Prince Rupert Regional Airport to reopen flights by June 1st, if not earlier

BC Housing townhouses on Kootenay Ave. were demolished during March to make way for new affordable residential units by Prince Rupert Indigenous Housing Society. (Photo: K-J Millar/The Northern View)
Despite a recent reduction in units project will still be able to house many

Prince Rupert Indigenous Housing Society says 60 units is still the plan

Photo collage of loved ones lost to substance use and overdose. (Photo courtesy Moms Stop The Harm)
B.C. overdose deaths still rising 5 years after public health emergency declared

Moms Stop the Harm calls on B.C. to provide safe supply in response to deadly illicit drug use

Prince Rupert City Council approved the purchase of computer chipped recycling bins on April 12. A Penticton garbage truck lifts a new bin. (Western News photo)
Big Brother to help with the garbage – computer chipped recycling bins report your bylaw infractions

They report, but will they sort — recycle bins to cost Prince Rupert $564,850

Pembina Prince Rupert Terminal celebrated the opening of operations on April 12 in a virtual online ceremony with President and CEO Mick Dilger and Manager of Communications and Media Affair Tasha Cadotte commemorating the ribbon-cutting. (Photo: Supplied)
Pembina celebrates opening of operations in Prince Rupert

A virtual ribbon-cutting ceremony commemorates LPG export facility on Watson Island

Demonstrators at the legislature on April 14 called on the province to decriminalize drug possession and provide widespread access to regulated safe supply across B.C. (Jake Romphf/News Staff)
Rally calls for decriminalization, safe supply on 5th anniversary of overdose emergency declaration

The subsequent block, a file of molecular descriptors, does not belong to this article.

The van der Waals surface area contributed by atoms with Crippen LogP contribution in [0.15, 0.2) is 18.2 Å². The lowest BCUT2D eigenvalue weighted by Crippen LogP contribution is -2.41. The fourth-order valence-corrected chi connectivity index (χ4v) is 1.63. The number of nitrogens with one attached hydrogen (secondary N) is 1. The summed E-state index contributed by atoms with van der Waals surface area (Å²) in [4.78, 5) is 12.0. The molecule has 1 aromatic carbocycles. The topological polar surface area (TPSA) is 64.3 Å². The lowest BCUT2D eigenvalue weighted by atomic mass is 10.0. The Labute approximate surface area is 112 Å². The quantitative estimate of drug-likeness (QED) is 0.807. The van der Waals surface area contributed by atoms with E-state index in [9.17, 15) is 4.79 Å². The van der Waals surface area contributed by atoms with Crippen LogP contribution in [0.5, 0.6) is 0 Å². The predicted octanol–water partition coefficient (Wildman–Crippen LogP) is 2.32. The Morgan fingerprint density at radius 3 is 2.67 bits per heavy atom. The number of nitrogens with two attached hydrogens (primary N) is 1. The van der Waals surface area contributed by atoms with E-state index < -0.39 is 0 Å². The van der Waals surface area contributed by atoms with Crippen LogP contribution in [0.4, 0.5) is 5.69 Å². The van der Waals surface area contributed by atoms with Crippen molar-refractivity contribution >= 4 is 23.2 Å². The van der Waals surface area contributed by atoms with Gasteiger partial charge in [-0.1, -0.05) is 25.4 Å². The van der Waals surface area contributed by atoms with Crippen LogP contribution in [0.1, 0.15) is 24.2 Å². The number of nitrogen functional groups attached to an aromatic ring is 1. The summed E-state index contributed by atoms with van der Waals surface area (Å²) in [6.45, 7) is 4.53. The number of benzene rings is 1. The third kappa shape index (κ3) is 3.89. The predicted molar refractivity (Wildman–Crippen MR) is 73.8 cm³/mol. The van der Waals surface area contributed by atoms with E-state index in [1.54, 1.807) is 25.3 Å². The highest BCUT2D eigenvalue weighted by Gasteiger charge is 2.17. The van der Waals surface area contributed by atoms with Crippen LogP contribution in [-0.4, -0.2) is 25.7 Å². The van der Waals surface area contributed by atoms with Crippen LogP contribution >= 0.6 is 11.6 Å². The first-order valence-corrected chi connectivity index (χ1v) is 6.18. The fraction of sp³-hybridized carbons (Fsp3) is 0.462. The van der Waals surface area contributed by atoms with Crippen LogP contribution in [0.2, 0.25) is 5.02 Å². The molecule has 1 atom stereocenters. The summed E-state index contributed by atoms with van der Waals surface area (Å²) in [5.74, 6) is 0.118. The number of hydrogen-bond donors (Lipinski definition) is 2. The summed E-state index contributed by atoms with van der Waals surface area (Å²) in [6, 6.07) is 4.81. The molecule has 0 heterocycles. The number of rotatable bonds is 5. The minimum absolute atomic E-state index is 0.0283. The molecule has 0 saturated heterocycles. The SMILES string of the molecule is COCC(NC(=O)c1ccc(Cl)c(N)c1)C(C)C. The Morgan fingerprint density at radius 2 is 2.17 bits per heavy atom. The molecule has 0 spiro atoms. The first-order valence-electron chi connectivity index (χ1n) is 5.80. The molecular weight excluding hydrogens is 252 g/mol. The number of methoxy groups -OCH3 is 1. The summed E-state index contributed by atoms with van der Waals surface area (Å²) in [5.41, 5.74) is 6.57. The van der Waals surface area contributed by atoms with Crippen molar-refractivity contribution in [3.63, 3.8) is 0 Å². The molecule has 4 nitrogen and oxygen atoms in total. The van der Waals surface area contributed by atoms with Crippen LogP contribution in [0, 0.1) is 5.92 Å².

From 2016 to the end of February, 7,072 British Columbians died due to overdose

(Government of Canada)
Liberal MP caught stark naked during House of Commons video conference

William Amos, in Quebec, appeared on the screens of his fellow members of Parliament completely naked

Provincial health officer Dr. Bonnie Henry updates B.C.’s COVID-19 situation at the B.C. legislature, Feb. 1, 2020. (B.C. government)
B.C.’s COVID-19 case count jumps to 1,168 Wednesday, nearly 400 in hospital

Now 120 coronavirus patients in intensive care, six more deaths

Moss covered branches are seen in the Avatar Old Growth Forest near Port Renfrew on Vancouver Island, B.C. Thursday, Sept. 29, 2011. THE CANADIAN PRESS/Jonathan Hayward
B.C. blockades aimed at protecting old-growth forests reveal First Nation split

Two Pacheedaht chiefs say they’re ‘concerned about the increasing polarization over forestry activities’ in the territory

Richmond RCMP Chief Superintendent Will Ng said, in March, the force received a stand-out number of seven reports of incidents that appeared to have “racial undertones.” (Phil McLachlan/Capital News)
‘Racially motivated’ incidents on the rise in B.C’s 4th largest city: police

Three incidents in Richmond are currently being invested as hate crimes, says RCMP Chief Superintendent Will Ng

Commercial trucks head south towards the Pacific Highway border crossing Wednesday (April 14, 2021). The union representing Canadian border officers wants its members to be included on the frontline priority list for the COVID-19 vaccine. (Aaron Hinks photo)
CBSA officers’ union calls for vaccine priority in B.C.

Border officers at ports including, YVR and land crossings should ‘not be left behind’

A still from the video taken of a violent arrest on May 30, 2020 in downtown Kelowna. (File)
Kelowna Mountie charged with assault for caught-on-camera violent arrest

Const. Siggy Pietrzak was filmed punching a suspected impaired driver at least 10 times during an arrest

A screenshot from a Nuu-chah-nulth healing song and performance created in collaboration between Hjalmer Wenstob and Timmy Masso. (Screenshot from YouTube)
VIDEO: Tla-o-qui-aht First Nation brothers produce COVID-19 healing song

Hjalmer Wenstob and Timmy Masso share dance and inspiration.

Most Read